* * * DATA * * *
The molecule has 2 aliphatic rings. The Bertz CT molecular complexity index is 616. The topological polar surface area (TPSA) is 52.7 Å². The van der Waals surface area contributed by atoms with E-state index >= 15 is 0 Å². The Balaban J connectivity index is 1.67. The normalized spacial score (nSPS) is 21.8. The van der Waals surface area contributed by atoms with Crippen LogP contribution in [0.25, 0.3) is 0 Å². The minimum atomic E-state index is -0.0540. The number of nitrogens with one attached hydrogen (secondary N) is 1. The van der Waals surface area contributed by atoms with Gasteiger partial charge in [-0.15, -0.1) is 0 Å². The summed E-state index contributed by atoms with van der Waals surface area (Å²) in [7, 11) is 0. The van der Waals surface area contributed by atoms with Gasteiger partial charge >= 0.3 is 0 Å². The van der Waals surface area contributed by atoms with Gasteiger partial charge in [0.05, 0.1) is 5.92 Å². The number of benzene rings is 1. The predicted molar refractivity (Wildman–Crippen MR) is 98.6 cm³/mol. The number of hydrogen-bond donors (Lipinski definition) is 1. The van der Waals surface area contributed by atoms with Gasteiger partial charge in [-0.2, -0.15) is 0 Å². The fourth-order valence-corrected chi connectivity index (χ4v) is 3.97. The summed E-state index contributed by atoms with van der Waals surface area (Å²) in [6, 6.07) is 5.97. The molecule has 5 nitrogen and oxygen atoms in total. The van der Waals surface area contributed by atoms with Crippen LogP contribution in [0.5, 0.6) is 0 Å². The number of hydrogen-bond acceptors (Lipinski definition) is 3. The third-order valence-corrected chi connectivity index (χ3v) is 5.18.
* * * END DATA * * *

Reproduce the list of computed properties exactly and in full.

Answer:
The molecule has 2 aliphatic rings. The Bertz CT molecular complexity index is 616. The topological polar surface area (TPSA) is 52.7 Å². The van der Waals surface area contributed by atoms with E-state index >= 15 is 0 Å². The Balaban J connectivity index is 1.67. The normalized spacial score (nSPS) is 21.8. The van der Waals surface area contributed by atoms with Crippen LogP contribution in [0.25, 0.3) is 0 Å². The minimum atomic E-state index is -0.0540. The number of nitrogens with one attached hydrogen (secondary N) is 1. The van der Waals surface area contributed by atoms with Gasteiger partial charge in [-0.15, -0.1) is 0 Å². The summed E-state index contributed by atoms with van der Waals surface area (Å²) in [7, 11) is 0. The van der Waals surface area contributed by atoms with Gasteiger partial charge >= 0.3 is 0 Å². The van der Waals surface area contributed by atoms with Gasteiger partial charge in [0.05, 0.1) is 5.92 Å². The number of benzene rings is 1. The predicted molar refractivity (Wildman–Crippen MR) is 98.6 cm³/mol. The number of hydrogen-bond donors (Lipinski definition) is 1. The van der Waals surface area contributed by atoms with Gasteiger partial charge in [-0.2, -0.15) is 0 Å². The fourth-order valence-corrected chi connectivity index (χ4v) is 3.97. The summed E-state index contributed by atoms with van der Waals surface area (Å²) in [6, 6.07) is 5.97. The molecule has 5 nitrogen and oxygen atoms in total. The van der Waals surface area contributed by atoms with Crippen LogP contribution in [0.5, 0.6) is 0 Å². The number of hydrogen-bond acceptors (Lipinski definition) is 3. The third-order valence-corrected chi connectivity index (χ3v) is 5.18.